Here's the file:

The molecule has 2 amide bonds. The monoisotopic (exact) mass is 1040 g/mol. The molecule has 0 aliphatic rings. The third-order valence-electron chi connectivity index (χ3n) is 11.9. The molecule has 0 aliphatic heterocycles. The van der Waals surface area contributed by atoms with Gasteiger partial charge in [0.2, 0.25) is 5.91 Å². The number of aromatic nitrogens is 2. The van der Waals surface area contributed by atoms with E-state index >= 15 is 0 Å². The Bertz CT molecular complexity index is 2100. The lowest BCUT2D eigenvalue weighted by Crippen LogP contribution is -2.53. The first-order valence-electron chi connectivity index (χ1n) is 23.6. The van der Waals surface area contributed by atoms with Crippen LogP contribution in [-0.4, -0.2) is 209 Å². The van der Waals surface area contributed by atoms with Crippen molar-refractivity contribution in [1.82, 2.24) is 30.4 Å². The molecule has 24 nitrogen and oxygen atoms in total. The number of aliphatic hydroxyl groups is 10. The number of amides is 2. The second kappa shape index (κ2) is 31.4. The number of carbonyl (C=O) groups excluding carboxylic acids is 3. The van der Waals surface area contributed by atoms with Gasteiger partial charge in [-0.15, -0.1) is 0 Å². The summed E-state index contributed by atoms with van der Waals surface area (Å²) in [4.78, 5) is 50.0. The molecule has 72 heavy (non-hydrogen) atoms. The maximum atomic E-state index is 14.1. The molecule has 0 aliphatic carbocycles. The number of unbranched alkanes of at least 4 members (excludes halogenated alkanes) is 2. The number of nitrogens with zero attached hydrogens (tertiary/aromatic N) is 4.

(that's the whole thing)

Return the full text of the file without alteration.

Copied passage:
The molecule has 2 amide bonds. The monoisotopic (exact) mass is 1040 g/mol. The molecule has 0 aliphatic rings. The third-order valence-electron chi connectivity index (χ3n) is 11.9. The molecule has 0 aliphatic heterocycles. The van der Waals surface area contributed by atoms with Gasteiger partial charge in [0.2, 0.25) is 5.91 Å². The number of aromatic nitrogens is 2. The van der Waals surface area contributed by atoms with E-state index >= 15 is 0 Å². The Bertz CT molecular complexity index is 2100. The lowest BCUT2D eigenvalue weighted by Crippen LogP contribution is -2.53. The first-order valence-electron chi connectivity index (χ1n) is 23.6. The van der Waals surface area contributed by atoms with Crippen LogP contribution in [-0.4, -0.2) is 209 Å². The van der Waals surface area contributed by atoms with Crippen molar-refractivity contribution in [1.82, 2.24) is 30.4 Å². The molecule has 24 nitrogen and oxygen atoms in total. The number of aliphatic hydroxyl groups is 10. The number of amides is 2. The second kappa shape index (κ2) is 31.4. The number of carbonyl (C=O) groups excluding carboxylic acids is 3. The van der Waals surface area contributed by atoms with Gasteiger partial charge in [-0.15, -0.1) is 0 Å². The summed E-state index contributed by atoms with van der Waals surface area (Å²) in [4.78, 5) is 50.0. The molecule has 72 heavy (non-hydrogen) atoms. The maximum atomic E-state index is 14.1. The molecule has 0 aliphatic carbocycles. The number of unbranched alkanes of at least 4 members (excludes halogenated alkanes) is 2. The number of nitrogens with zero attached hydrogens (tertiary/aromatic N) is 4.